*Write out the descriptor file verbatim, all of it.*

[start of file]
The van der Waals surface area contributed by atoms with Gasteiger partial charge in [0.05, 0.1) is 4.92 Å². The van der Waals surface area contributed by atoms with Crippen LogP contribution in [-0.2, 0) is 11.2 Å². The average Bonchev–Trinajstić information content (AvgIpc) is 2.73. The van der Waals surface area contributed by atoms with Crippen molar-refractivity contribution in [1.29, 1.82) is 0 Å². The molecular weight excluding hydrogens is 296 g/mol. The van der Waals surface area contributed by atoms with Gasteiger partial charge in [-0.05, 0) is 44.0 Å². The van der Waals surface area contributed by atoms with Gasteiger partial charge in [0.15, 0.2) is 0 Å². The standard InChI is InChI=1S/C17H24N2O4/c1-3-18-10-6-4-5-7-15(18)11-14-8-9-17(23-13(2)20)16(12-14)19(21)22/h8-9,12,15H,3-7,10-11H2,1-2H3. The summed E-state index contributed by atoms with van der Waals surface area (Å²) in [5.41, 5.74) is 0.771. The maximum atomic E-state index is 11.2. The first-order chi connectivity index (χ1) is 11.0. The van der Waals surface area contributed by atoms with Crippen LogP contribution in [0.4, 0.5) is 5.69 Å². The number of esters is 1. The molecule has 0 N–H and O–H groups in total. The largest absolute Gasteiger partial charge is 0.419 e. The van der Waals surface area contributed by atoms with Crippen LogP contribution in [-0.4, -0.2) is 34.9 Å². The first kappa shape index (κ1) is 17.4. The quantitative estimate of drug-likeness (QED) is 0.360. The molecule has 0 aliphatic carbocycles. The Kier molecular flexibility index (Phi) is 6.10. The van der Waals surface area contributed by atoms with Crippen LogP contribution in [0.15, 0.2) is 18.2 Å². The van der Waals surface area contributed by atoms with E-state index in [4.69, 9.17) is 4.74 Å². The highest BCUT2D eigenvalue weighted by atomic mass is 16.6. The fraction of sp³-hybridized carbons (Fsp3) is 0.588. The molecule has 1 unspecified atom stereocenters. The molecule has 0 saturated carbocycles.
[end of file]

The van der Waals surface area contributed by atoms with Gasteiger partial charge in [0.05, 0.1) is 4.92 Å². The van der Waals surface area contributed by atoms with Crippen LogP contribution in [-0.2, 0) is 11.2 Å². The average Bonchev–Trinajstić information content (AvgIpc) is 2.73. The van der Waals surface area contributed by atoms with Crippen molar-refractivity contribution in [1.29, 1.82) is 0 Å². The molecular weight excluding hydrogens is 296 g/mol. The van der Waals surface area contributed by atoms with Gasteiger partial charge in [-0.05, 0) is 44.0 Å². The van der Waals surface area contributed by atoms with Gasteiger partial charge in [0.15, 0.2) is 0 Å². The standard InChI is InChI=1S/C17H24N2O4/c1-3-18-10-6-4-5-7-15(18)11-14-8-9-17(23-13(2)20)16(12-14)19(21)22/h8-9,12,15H,3-7,10-11H2,1-2H3. The summed E-state index contributed by atoms with van der Waals surface area (Å²) in [5.41, 5.74) is 0.771. The maximum atomic E-state index is 11.2. The first-order chi connectivity index (χ1) is 11.0. The van der Waals surface area contributed by atoms with Crippen LogP contribution in [0.4, 0.5) is 5.69 Å². The number of esters is 1. The molecule has 0 N–H and O–H groups in total. The largest absolute Gasteiger partial charge is 0.419 e. The van der Waals surface area contributed by atoms with Crippen LogP contribution in [-0.4, -0.2) is 34.9 Å². The first kappa shape index (κ1) is 17.4. The quantitative estimate of drug-likeness (QED) is 0.360. The molecule has 0 aliphatic carbocycles. The Kier molecular flexibility index (Phi) is 6.10. The van der Waals surface area contributed by atoms with Crippen LogP contribution in [0.15, 0.2) is 18.2 Å². The van der Waals surface area contributed by atoms with E-state index in [4.69, 9.17) is 4.74 Å². The highest BCUT2D eigenvalue weighted by atomic mass is 16.6. The fraction of sp³-hybridized carbons (Fsp3) is 0.588. The molecule has 1 unspecified atom stereocenters. The molecule has 0 saturated carbocycles.